Category Archives: Grilling

Melrose Peppers, Another Love Story

This is a story about Melrose Peppers. It is also a story about growing up in Melrose Park surrounded by family. Not everyone can claim that their hometown has a pepper named after it, but I can.

The Melrose pepper, an Italian sweet variety, came to Melrose Park along with many Italian Immigrants. My grandfather was one of those settlers and like so many others he had a garden. When I was little, I was fascinated with the garden across the street from our house. I remember my grandfather spending hours tending the tomato and pepper plants. There were lots of other vegetables, but those are the ones I remember most. I grew up taking for granted that everyone had a giant field of food within walking distance.

Sadly, my grandfather passed away and before long, so did his garden. The field became home to a trio of brick three flats. The tradition of garden fresh produce continued in Melrose Park, however. There was a converted school bus that came down our street several times a week in the summer. Inside was a veritable wonderland of fruits and vegetables. There always seemed to be plum tomatoes and Melrose peppers. That was a convenience that is no longer a reality.

If for some reason we missed the bus, there was always Tom Naples stand. To call it a stand is an understatement. It was huge (at least to an 8-year-old) and had every vegetable imaginable. There were fields of Melrose peppers growing behind his stand. I think he supplied the entire Chicago area Italian population with these sweet little beauties.

They were a staple in Italian kitchens in the summer. Fried in olive oil and seasoned with salt they crowned sausage and Italian beef sandwiches. They could simmer in tomato sauce and in a time when there was plenty of time they could be stuffed with sausage. My favorite treatment was when they were added to scrambled eggs for that Friday Supper Favorite, Pepper and Egg Sandwiches. Tucked into crusty Italian bread there was nothing better. It was delicious enough that I never missed the meat.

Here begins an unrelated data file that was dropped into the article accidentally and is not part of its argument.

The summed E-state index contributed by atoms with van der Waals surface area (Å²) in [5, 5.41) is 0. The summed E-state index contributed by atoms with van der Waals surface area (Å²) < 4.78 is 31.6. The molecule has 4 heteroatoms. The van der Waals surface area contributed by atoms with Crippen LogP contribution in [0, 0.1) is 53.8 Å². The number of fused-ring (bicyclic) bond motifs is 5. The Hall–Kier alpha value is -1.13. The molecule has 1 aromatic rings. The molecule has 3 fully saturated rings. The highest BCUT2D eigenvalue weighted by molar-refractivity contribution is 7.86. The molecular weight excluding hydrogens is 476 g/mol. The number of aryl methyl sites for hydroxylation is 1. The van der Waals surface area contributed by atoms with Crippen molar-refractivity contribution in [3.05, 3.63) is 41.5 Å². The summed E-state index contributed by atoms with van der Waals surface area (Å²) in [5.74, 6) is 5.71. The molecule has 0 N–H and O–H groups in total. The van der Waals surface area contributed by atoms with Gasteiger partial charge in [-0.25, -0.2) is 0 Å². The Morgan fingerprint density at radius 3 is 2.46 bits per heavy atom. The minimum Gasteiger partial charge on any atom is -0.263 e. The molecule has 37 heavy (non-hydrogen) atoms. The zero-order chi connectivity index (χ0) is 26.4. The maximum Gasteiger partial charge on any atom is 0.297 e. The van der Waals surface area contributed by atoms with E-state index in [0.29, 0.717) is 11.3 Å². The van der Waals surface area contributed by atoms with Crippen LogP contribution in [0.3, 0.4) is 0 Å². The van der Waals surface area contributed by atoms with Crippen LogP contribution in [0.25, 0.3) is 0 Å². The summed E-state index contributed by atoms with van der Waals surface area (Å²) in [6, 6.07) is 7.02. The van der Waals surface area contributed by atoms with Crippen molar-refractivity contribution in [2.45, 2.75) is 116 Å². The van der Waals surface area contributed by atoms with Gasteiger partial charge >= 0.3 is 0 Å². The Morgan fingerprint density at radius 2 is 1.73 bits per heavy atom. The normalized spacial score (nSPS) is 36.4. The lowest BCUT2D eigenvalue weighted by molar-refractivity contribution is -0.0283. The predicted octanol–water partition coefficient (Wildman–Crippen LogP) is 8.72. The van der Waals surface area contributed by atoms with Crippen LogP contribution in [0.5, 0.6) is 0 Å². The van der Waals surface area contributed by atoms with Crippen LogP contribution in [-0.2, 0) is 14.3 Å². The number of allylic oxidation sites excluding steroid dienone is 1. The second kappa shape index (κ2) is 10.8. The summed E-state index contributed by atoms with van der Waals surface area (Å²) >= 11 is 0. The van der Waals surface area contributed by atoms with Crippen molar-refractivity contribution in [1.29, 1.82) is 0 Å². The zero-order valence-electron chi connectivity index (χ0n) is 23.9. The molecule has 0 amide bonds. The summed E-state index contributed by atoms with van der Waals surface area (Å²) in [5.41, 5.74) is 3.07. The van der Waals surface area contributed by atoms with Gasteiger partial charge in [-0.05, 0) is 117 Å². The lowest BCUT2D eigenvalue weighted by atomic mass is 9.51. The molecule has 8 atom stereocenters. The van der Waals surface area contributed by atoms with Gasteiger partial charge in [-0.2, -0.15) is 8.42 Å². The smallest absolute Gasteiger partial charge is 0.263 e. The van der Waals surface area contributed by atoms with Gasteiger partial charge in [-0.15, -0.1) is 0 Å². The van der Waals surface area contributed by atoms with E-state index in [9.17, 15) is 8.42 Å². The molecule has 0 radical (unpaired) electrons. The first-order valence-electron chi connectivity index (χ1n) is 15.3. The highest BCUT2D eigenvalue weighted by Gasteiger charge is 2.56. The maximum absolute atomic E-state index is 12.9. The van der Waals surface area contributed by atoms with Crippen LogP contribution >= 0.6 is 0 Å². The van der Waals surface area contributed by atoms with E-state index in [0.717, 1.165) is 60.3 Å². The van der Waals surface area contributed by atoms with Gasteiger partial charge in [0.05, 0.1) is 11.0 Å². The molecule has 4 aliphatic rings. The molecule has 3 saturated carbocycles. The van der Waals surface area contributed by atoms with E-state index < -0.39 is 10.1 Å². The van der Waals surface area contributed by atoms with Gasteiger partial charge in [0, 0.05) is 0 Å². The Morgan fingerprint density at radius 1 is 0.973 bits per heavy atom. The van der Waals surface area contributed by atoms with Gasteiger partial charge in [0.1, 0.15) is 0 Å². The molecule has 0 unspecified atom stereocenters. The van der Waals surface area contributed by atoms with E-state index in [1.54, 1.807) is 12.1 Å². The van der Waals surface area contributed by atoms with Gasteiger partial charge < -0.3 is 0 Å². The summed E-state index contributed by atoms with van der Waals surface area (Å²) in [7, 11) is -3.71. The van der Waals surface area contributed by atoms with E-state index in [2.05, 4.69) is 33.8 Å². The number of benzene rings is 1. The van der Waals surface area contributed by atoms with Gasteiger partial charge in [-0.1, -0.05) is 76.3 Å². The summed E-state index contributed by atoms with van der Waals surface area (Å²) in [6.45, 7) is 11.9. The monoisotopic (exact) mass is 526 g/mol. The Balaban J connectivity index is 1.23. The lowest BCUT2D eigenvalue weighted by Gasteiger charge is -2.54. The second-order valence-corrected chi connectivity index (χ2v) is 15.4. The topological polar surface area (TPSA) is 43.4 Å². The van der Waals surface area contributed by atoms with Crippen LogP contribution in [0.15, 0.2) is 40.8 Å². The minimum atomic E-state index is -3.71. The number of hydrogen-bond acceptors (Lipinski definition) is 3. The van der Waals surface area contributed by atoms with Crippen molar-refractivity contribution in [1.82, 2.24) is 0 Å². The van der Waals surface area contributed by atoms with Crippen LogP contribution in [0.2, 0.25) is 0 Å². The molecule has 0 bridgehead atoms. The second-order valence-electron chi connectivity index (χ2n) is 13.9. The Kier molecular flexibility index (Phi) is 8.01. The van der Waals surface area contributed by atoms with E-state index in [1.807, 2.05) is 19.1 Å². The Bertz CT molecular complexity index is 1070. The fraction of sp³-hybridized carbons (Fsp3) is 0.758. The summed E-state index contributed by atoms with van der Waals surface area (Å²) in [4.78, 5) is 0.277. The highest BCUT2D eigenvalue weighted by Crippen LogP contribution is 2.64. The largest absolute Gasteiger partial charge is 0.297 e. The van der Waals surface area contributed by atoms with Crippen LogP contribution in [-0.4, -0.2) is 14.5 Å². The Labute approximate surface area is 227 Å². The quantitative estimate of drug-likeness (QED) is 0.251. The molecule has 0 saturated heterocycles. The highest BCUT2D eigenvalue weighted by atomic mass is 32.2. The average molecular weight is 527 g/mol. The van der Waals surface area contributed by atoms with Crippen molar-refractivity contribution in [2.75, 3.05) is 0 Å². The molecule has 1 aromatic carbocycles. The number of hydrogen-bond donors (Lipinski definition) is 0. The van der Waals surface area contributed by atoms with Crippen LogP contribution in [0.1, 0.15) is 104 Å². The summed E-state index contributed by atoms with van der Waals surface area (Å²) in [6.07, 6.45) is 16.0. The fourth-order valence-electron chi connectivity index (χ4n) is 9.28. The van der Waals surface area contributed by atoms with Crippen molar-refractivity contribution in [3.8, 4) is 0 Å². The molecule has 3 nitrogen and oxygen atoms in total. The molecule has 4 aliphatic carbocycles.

Years passed and access to the peppers did too. With all the bounty of produce we experienced living in California, there was never a Melrose Pepper. Once we moved back to Illinois it took some time before I re-discovered them. I have sung the praises of Caputo’s Fresh Market before, but I may love them the most because they reunited me with my cherished peppers.

This year my love affair reached a new level. I actually found Melrose Pepper plants and two have lived happily in my tiny garden plot. They have withstood heat, rain (and lack thereof), and rabbits and have given me if not a bounty at least some tasty meals.

Since I am always interested in the next “Can you grill it?” adventure I thought it was time to put my small bounty of Melrose beauties to the test. What better way then to pair them with one of their most popular partners, Italian sausage. I chose Scratch Family Chicken Italian Sausage because I got to talk to the creator at my favorite Caputo’s and his passion was as remarkable as his sausage. The sausage which is made with natural ingredients tastes remarkably like its pork cousin. The company is local, based in Montgomery, serving a limited market in the Chicago area. I think it’s due to get more widely known.

This sausage is also fully cooked which made it an even better choice for Mama D’s Grill Basket of Love.

While not traditional, I added a few red bell pepper strips for some color and some sliced sweet onions for a bolder flavor. Everything cooked together so the flavors really had a chance to blend. The result was a one dish meal that would have made my grandfather proud.

There isn’t much of a recipe to write. All you need is enough sausage, peppers, and onions to feed your family. Olive oil, maybe a bit of Italian herbs, and a sprinkle of some Pecorino Romano and you are good to go.

As my lead picture indicates, the last batch of peppers are turning their fully ripe crimson, an event that makes them even sweeter. The last peppers are waiting to be picked and I will miss them. A year is a long time to be without them. The season for these little guys is short and they may be hard to find but, keep an eye out for them, they are worth the hunt.